The 28-year-old Spanish chief operations officer of electronic commerce platform Lazada Philippines, which is now backed by Jack Ma’s Alibaba Group, sees online transactions doubling this year as more Filipinos embrace digital technologies.
Carlos Barrera, who has been with Lazada Philippines for three years now, says he is particularly excited about the 11.11 campaign, or the e-commerce day on Nov. 11, when online sales are expected to double from last year.
“Our rule of thumb is we should be doubling our volumes. We are quite confident that with the plan we have, we will be able to do that,” Barrera says in an interview at Lazada’s swanky office at Net Park Building in Fort Bonifacio, Taguig City.
Lazada is an e-commerce platform initially funded by Rocket Internet AG of Germany but is now 90-percent controlled by Alibaba Group of China. It focuses on Southeast Asia and established its presence in the Philippines in 2012.
“The first few years of Lazada was about growing the business and setting up the foundation of a start-up e-commerce,” says Barrera.
Alibaba acquired a 51-percent stake in Lazada in 2016 and raised this to 90 percent this year. The Chinese group appointed Lucy Peng, one of the co-founders of Alibaba, as chief executive of the Lazada group and Ray Alimurung as CEO for the Philippines, in place of Turkish national Inanc Balci.
“One thing you will find very special about Lazada and Alibaba is everyone is trying to learn and train others. Most founders of Alibaba are teachers. They really care about how you train your people, how you are learning yourself, and how you are growing. So far, I am excited about the role. I really feel confident that we are in the right track,” says Barrera who was appointed COO in June 2018.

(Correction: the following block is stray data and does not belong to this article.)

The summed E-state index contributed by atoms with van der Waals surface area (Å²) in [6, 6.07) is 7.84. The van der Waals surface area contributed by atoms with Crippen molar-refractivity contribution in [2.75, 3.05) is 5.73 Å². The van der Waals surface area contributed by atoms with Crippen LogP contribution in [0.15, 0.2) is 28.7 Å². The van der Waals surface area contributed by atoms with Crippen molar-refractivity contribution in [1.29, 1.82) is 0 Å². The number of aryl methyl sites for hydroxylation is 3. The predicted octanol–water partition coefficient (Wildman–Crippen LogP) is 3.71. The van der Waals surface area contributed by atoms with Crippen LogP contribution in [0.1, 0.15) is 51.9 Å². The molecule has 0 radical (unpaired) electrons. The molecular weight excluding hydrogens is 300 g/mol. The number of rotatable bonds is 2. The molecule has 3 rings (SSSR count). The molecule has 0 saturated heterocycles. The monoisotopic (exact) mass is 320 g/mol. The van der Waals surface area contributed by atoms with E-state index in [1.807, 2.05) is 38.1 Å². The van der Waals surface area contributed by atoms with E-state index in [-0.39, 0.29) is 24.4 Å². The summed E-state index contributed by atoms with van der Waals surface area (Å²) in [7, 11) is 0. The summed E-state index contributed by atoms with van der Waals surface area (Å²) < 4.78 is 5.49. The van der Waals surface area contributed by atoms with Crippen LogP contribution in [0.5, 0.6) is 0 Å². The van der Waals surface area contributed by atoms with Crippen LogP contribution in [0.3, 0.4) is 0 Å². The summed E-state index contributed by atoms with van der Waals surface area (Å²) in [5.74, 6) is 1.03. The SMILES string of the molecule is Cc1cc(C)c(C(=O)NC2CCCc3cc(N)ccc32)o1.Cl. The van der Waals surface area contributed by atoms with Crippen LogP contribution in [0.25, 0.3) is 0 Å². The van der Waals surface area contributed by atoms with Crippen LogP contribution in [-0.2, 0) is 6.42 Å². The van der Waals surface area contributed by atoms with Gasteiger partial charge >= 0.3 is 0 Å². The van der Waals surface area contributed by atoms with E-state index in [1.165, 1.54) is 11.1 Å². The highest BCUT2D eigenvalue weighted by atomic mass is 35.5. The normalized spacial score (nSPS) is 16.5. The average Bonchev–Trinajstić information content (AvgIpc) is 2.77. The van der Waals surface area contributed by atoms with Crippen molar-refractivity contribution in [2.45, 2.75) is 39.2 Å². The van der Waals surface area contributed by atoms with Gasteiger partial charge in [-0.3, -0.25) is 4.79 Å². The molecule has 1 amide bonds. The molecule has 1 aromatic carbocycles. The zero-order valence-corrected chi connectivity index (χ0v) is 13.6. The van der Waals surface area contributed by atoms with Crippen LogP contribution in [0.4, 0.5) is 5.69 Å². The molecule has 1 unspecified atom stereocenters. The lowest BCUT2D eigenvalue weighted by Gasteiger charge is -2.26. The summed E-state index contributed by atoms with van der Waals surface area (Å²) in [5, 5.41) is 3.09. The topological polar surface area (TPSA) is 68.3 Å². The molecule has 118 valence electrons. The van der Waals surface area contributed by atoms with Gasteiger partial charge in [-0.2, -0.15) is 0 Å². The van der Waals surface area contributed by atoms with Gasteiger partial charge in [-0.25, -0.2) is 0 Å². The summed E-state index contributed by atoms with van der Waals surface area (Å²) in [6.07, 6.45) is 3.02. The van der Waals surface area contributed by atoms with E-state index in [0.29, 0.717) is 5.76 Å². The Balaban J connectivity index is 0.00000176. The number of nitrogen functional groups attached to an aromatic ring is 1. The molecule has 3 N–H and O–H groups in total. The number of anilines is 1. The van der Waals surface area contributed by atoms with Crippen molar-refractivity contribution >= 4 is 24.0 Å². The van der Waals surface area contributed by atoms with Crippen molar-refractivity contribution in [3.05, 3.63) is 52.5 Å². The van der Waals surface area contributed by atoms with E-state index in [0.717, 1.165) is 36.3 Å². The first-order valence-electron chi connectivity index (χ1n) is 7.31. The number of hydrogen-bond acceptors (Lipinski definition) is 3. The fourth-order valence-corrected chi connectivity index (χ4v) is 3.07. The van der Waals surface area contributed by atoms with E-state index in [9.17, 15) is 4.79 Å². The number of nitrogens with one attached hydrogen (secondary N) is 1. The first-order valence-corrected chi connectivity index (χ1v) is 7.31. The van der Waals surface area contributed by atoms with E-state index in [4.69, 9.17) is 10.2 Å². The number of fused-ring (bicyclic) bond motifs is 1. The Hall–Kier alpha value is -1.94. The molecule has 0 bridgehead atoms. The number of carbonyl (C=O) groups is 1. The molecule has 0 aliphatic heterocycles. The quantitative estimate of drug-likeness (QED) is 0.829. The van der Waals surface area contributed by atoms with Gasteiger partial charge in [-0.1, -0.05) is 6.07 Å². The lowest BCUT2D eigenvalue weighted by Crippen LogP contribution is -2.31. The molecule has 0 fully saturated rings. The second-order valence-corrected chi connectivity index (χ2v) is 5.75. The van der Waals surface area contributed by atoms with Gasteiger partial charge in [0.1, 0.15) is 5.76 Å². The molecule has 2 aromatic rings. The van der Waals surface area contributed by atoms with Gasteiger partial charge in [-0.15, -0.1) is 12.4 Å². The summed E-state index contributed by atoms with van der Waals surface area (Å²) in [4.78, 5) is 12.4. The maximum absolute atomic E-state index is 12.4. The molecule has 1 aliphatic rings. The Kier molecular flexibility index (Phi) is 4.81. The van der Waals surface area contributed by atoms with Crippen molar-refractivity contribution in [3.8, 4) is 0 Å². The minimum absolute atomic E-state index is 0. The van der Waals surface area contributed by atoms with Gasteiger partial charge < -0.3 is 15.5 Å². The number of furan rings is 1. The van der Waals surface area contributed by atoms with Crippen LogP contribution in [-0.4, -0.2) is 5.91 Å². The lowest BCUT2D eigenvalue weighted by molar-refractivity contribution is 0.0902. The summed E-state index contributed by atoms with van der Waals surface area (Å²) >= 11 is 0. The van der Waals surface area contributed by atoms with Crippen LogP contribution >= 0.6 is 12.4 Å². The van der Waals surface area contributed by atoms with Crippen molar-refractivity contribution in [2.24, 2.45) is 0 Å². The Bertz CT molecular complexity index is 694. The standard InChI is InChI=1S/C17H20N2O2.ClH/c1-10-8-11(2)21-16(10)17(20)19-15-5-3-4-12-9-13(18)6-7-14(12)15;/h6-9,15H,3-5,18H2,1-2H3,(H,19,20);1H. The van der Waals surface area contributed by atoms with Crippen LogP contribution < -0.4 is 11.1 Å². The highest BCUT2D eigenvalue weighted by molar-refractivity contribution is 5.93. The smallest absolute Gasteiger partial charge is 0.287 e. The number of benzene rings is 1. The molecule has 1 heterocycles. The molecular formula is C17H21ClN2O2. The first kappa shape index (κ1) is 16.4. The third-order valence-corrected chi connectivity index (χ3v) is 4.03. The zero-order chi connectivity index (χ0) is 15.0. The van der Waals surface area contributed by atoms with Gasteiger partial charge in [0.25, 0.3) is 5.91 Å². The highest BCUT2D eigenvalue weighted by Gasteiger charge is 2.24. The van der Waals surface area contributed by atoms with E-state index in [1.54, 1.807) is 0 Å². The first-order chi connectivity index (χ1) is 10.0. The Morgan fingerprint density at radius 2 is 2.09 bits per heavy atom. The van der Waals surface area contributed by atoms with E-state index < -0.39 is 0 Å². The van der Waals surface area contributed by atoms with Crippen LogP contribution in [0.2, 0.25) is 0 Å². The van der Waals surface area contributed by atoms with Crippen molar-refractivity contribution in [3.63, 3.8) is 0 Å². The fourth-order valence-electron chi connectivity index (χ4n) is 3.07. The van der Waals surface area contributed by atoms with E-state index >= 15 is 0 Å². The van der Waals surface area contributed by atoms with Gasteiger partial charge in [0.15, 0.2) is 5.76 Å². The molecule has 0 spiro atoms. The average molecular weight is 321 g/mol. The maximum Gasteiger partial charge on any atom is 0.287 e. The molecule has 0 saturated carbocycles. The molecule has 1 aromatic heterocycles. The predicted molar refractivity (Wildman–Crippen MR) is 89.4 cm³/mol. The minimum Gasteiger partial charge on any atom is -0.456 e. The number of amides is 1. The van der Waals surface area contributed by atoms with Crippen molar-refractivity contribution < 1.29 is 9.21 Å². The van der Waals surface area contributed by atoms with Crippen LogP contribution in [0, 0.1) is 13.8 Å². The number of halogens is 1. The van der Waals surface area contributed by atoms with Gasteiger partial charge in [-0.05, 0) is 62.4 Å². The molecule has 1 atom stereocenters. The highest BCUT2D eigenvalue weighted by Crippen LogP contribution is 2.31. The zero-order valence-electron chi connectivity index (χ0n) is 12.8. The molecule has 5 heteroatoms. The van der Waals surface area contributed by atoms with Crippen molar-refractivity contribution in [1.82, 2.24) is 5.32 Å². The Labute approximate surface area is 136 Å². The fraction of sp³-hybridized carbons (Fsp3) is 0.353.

Barrera’s role as COO is how to improve the platform, ensure that sellers are successful and customers find what they want. He says by using Alibaba’s technology, Lazada has improved its platform to become “90-percent personalized”.
“Almost everything in there is being constantly updated and learning from you to offer the best products. If we open the app, none of us will see the same. This is very unique. We have all the data in the market, what our customers search for, what our customers want, and what our sellers offer. We mix around 50 to 60 variables of your customer patterns, your browsing experience, your actual orders, to offer you the best technology and best products, and to make sure you find something that is relevant,” he says.
“We want to make e-commerce fun. We want to make shopping better. This personalization really increases relevance,” he says.
The entire Lazada Philippines has more than 2,000 employees covering the logistics business and the platform, excluding the BPOs. “When we look at the platform site, we have around 300 plus people, out of which we break it down into marketing, the admin staff, commercial team, and e-commerce platform,” says Barrera. “My team is around 110 to 120 people.”
Barrera grew up and studied in Spain and worked in South America and Southeast Asia. “My background is mostly in consulting and corporate finance. I don’t have that e-commerce background. Having Alibaba behind us, it is like an e-commerce superschool,” he says.
“I am very grateful to the Philippines. This is how much I believe in e-commerce in this part of the world. I came from a different background, from a different place. I believe that the opportunity in the Philippines is massive and that Lazada is the right company,” he says.
Barrera says he quickly felt at home in the country. “The moment I came to the Philippines, it was very clear to me. It is very similar to my culture. People are always very kind, very friendly. There is this whole family mindset that I can relate to because it is very, very Spanish. In the company, we have a very strong community. We do a lot of activities together. Filipinos are very outgoing which we really like. This is something very special. I am planning to stay here for good,” he says.